A civil military functional safety management (FSM) development assurance (DA) open integrated modular avionics (IMA) framework example for certification of autonomous VTOL unmanned aerial systems (UAS)

Daniel P. Schrage, J. V.R. Prasad, Eric N. Johnson, Suresh Kannan

Research output: Contribution to conferencePaperpeer-review

Abstract

Military and commercial aviation communities are pushing for stricter certifications of unmanned aerial systems (UAS) as the national airspace (NAS) becomes more congested and the need for military autonomous UAS evolves. A crowded NAS means increased danger of underdeveloped, under-certified unmanned systems flying alongside manned aircraft. Meanwhile, the use of multicore processors has risen for use in both manned and unmanned aircraft certification, but security concerns continue to pester the aviation community. The genie is out of the bottle when it comes to unmanned aircraft-flying in the national airspace and the military need for autonomous UAS. Government regulation will forever be playing catch-up, but it is critical that the regulators and avionics designers stay ahead of the game when it comes to certifying software and hardware on unmanned aircraft as they have done with manned platforms, especially in the area of certifying multicore technology. Industry officials are seeing a push toward ensuring that both manned and unmanned aircraft follow similar - if not the same - safety procedures. Unfortunately, unmanned system certification continues to lag even as more UAS take to the skies. To address the situation, the aviation community is increasingly looking at using DO-178/DO-254/DO-297 for inclusion with ARP 4754A and ARP 4761 for certifications. This paper will address how a Civil Military (CM) Functional Safety Management (FSM) Development Assurance (DA) Framework has been developed for certification and applied to a variety of projects in the Georgia Tech School of AE Graduate Course in Safety By Design (SBD) and Flight Certification (FC). This paper will show how it is being extended to include Open Integrated Modular Avionics (IMA) architectures for autonomous UAS. A baseline semi-autonomous UAS, the GTMax, developed and demonstrated in the Georgia Tech DARPA Software Enabled Control (SEC) for Intelligent UAVs Program, will be used as a Baseline example. This will include presentation on how the following Georgia Tech SEC technologies were demonstrated: Neural network adaptive flight control, Mode transitioning and adaptive control, Fault tolerant control, Envelop protection and Vision-aided inertial navigation. It will include illustrating the first use of an Open Control Platform (OCP) transition management as a Real Time Operating System (RTOS) through combined Software and Hardware in the Loop Simulation and Flight Testing. This will be followed by discussion on how an Open IMA architecture can be inserted in the Civil Military FSM DA Framework and plans of its inclusion in an autonomous UAS Testbed.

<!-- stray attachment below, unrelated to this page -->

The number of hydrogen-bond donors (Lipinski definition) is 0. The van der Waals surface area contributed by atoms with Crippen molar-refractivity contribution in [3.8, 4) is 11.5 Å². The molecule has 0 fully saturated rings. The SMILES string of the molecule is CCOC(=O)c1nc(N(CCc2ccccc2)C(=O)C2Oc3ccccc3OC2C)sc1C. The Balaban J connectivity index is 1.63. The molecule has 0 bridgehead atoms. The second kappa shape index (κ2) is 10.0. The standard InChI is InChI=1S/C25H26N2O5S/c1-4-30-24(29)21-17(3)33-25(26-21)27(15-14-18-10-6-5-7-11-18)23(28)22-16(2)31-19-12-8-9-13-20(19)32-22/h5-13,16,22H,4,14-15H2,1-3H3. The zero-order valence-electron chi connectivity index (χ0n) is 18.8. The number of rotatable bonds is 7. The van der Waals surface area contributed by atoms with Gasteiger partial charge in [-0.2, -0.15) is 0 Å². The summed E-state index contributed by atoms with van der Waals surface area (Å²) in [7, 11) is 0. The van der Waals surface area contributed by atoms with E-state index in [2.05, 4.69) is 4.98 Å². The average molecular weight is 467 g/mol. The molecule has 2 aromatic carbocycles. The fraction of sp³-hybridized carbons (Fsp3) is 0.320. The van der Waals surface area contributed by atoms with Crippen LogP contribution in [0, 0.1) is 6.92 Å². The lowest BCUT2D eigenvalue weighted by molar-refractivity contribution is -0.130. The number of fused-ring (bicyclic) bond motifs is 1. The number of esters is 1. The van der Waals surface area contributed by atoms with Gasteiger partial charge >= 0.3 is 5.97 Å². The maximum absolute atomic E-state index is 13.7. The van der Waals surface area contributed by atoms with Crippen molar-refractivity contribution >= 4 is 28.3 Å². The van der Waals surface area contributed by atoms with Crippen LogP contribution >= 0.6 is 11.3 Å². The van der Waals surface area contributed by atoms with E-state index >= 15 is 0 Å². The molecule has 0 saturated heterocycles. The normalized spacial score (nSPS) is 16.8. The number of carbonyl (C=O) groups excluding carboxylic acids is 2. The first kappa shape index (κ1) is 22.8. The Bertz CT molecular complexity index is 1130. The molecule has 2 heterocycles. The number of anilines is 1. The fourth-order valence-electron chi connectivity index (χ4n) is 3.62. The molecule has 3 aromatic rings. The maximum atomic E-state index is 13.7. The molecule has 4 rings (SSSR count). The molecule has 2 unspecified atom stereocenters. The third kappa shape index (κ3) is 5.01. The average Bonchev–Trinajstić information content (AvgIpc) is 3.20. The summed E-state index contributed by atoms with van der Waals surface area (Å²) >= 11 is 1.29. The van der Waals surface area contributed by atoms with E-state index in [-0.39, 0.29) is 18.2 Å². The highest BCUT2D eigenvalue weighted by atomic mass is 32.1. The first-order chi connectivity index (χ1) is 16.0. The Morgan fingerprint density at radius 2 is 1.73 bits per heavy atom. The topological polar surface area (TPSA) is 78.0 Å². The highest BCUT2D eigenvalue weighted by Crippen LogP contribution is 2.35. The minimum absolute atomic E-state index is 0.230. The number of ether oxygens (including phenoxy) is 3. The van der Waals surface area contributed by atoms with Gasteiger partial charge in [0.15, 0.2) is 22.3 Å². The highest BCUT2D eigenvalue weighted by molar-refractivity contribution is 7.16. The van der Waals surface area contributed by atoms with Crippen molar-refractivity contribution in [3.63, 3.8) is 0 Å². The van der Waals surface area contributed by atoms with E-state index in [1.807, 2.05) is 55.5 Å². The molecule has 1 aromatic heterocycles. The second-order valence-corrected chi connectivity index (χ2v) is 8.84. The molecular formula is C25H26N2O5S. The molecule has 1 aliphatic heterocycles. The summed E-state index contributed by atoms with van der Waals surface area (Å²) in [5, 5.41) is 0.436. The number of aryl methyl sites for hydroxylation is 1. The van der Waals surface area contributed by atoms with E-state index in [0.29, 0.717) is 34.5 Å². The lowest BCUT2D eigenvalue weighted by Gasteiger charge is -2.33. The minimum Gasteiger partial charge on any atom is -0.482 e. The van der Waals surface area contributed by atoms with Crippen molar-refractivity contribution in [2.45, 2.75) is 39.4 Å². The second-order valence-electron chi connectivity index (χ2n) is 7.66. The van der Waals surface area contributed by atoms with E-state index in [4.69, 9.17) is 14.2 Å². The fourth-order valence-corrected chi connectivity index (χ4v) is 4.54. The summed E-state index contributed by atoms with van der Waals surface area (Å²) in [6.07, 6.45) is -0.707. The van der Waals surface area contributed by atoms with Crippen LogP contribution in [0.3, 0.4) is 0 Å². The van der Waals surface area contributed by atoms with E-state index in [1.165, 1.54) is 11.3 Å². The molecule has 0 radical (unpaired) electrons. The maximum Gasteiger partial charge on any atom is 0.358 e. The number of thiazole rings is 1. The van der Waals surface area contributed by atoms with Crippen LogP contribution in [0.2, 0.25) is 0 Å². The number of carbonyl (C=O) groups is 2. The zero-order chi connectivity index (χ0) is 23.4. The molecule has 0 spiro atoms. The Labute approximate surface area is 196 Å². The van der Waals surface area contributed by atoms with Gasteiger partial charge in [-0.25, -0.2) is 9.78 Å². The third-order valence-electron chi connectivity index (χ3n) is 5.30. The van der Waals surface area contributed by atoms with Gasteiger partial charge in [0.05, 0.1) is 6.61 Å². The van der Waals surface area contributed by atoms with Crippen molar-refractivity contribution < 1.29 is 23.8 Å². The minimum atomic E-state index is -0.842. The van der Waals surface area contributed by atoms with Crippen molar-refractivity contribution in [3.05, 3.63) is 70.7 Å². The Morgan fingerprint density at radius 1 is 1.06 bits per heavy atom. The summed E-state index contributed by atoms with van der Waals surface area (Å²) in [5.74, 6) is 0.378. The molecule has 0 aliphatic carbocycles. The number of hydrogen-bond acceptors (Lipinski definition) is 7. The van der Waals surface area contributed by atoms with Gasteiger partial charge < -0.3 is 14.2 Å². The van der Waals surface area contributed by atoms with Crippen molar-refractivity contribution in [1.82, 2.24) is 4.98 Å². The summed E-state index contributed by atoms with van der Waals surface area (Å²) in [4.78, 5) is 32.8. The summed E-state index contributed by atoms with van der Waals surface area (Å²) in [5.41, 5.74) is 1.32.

Original languageEnglish (US)
StatePublished - 2021
Event9th Biennial Autonomous VTOL Technical Meeting and 8th Annual Electric VTOL Symposium - Virtual, Online
Duration: Jan 26 2021Jan 28 2021

Conference

Conference9th Biennial Autonomous VTOL Technical Meeting and 8th Annual Electric VTOL Symposium
CityVirtual, Online
Period1/26/211/28/21

All Science Journal Classification (ASJC) codes

  • Aerospace Engineering

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